Day 26: God Responds to Job

Genesis 49:1-15 The dying Jacob pronounced a series of oracles regarding each of his children, from the oldest to the youngest. Reuben, the oldest, would not give rise to the greatest of tribes because of his affair with one of Jacob’s concubines (cf. Gn 35:22). The Tribes of Simeon and Levi, the second and third oldest, would be divided and scattered because of their warring spirit; however, the Tribe of Judah would rise to prominence. The oracles also alluded that the Messiah who would be included among the descendants of Judah. (CCC 436-439)

Ch 49:11-12 Washes his garments...of grapes: Some of the Church Fathers held that the oracle was speaking of Christ when it referred to one who 

“Washes his garments in wine

And his vesture in the blood of grapes.”

Ch 49:22-26 This oracle applied to the Tribes of Ephraim and Manasseh who would dwell in the middle of Palestine and would play an important role in the history of Israel. 

CH 49:24 Mighty One of Jacob: This is a reference to the one true God. (CCC 269)

Ch 49:29 Gathered to my people: This expression probably affirms that Jacob wanted to be buried among his ancestors, as he had requested earlier, but some have also taken it as an allusion to a belief in the afterlife. Belief in the resurrection of the dead would be introduced INCREMENTALLY in God’s Revelation to Israel and would find its fullest expression with the bodily RESURRECTION OF CHRIST. (CCC 1020-1041)

Ch 50:1-26 Joseph’s death concludes the Book of Genesis and sets the stage for the second book of the Pentateuch. Whereas Joseph had brought the Israelites into Egypt, Exodus will narrate their liberation from the oppression of the Egyptians. (CCC 302-310)

Job 41:1-34 Evil is symbolized by a beast of the sea, which cannot be defeated by human power alone. Jesus Christ, the Son of God made man, through his Passion and Death on the Cross, paid the staggering debt of sin and conquered the evil of sin and the wiles of the Devil. Therefore, during the Easter Vigil, the Church prays:

“O truly necessary sin of Adam,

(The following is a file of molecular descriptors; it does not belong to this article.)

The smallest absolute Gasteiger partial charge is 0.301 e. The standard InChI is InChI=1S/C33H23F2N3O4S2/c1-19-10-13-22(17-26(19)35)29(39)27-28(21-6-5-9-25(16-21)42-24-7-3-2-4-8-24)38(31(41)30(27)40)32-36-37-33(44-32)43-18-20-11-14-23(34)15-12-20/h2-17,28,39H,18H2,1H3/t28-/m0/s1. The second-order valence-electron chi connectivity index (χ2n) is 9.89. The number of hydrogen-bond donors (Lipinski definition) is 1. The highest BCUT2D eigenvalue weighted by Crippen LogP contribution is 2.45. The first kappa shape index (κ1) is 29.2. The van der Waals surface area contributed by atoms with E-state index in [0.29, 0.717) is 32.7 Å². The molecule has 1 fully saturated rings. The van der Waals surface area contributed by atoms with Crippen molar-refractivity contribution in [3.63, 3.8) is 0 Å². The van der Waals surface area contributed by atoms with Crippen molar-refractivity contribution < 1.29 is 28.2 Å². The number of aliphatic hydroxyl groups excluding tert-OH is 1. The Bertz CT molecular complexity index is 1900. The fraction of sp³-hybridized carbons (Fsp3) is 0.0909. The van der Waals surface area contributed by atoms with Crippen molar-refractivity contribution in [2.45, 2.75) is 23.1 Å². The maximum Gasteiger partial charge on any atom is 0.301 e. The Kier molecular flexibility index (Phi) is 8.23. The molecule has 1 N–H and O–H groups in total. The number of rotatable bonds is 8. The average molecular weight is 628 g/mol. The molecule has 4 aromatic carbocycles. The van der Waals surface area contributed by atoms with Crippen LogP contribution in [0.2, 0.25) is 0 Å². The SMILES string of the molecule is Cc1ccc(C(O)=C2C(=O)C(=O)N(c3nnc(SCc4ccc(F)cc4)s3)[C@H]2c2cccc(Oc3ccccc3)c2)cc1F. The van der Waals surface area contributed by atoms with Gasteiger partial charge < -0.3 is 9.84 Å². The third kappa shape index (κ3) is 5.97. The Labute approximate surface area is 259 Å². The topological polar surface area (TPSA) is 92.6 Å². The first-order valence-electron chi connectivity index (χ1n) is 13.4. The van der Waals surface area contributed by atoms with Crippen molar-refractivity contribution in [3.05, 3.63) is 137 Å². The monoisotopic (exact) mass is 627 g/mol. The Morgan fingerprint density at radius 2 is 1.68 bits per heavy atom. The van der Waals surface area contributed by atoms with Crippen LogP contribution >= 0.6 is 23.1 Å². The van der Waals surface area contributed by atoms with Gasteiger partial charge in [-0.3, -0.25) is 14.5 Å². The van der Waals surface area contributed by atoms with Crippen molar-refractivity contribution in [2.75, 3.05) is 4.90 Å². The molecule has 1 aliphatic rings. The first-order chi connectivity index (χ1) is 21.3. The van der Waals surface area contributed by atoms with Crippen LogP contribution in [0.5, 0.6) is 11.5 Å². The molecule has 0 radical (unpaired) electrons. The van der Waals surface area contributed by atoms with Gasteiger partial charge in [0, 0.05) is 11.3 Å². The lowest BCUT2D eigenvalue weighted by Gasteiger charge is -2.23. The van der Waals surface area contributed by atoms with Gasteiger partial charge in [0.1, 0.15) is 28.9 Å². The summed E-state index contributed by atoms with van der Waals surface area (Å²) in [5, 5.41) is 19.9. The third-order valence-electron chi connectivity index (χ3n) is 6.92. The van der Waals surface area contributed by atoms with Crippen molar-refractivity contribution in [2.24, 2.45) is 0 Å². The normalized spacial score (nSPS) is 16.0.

Destroyed completely by the Death of Christ!

O happy fault

That earned so great, so glorious a Redeemer!”

(CCC 412)

Ch 42:1-3 Job professed his complete trust in God and his recognition of God’s transcendence. Only through a CHILDLIKE TRUST and HUMBLE DISPOSITION can God be known. Through the observation of the created world, the human mind gets a small glimmer of the richness of the mind of God. (CCC 275, 299)

Ch 42:4-9 Though Job did not sin by questioning God, he should have, nevertheless, trusted more in God’s wisdom and love. Coming around to this idea, Job repented of his LACK OF TRUST.

Ch 42:10-17 Job is a TYPE OF CHRIST (TYPOLOGY!!) in both his pain and sorrows as well as in his subsequent recovery of his riches and joy. Both Job and his friends were called to repentance for misunderstanding the value and meaning of suffering. Finally, Job’s happiness and long life are symbols of everlasting life, which is the ultimate blessing that God bestows upon those who have faith amid their trials (cf. St. John Paul II, Savifici Doloris, 11)

Psalm 17 In professing his innocence, the psalmist sought God’s protection, the defeat of his enemies, and ultimately the vision of God’s face. To seek God’s face it the mark of a just person (cf. Ps 11), as he or she knows that perfect fulfillment is ONLY IN GOD. Shadow of your wings: In the Temple, winged cherubs were depicted above the Ark of the Covenant, which was a sign of God’s presence. I shall behold your face: From a Christian perspective we can see this is a reference to eternal life: the awakening is a metaphor for the resurrection of the body, wherein the just enjoy the BEATIFIC VISION forever in Heaven. (CCC 1023)

(*The Didache Bible RSV-CE Ignatius Edition, 2006)

(*Walking With God: A Journey Through The Bible by Tim Gray and Jeff Cavins)

Prayer by Fr. Mike: "Father in Heaven, we thank you so much. We give you praise and glory. We thank you for sharing your Word with us. We thank you for revealing your heart to us. We thank you for letting us journey with the Patriarchs, with Abraham, Isaac, and Jacob, with Sarah, Rebekah, Leah, Rachel. We thank you for letting us be part of the story of Joseph and his tragedy, but also your triumph through tragedy. Lord God, we thank you for our friend Job. We thank you for what you have revealed in our journey with him and his pain and his suffering, what you reveal about yourself in our pain and in our suffering. And we thank you, Lord, for always reminding us that we can trust you in even the darkest times. Help us to trust you in even the darkest times. We ask this, Father, in the name of your Son, Jesus Christ our Lord. Amen."


The common motif throughout Genesis of the younger brother receiving favor and the blessing over the older makes me think of various ways the New Testament supersedes its predecessor in the Old Testament.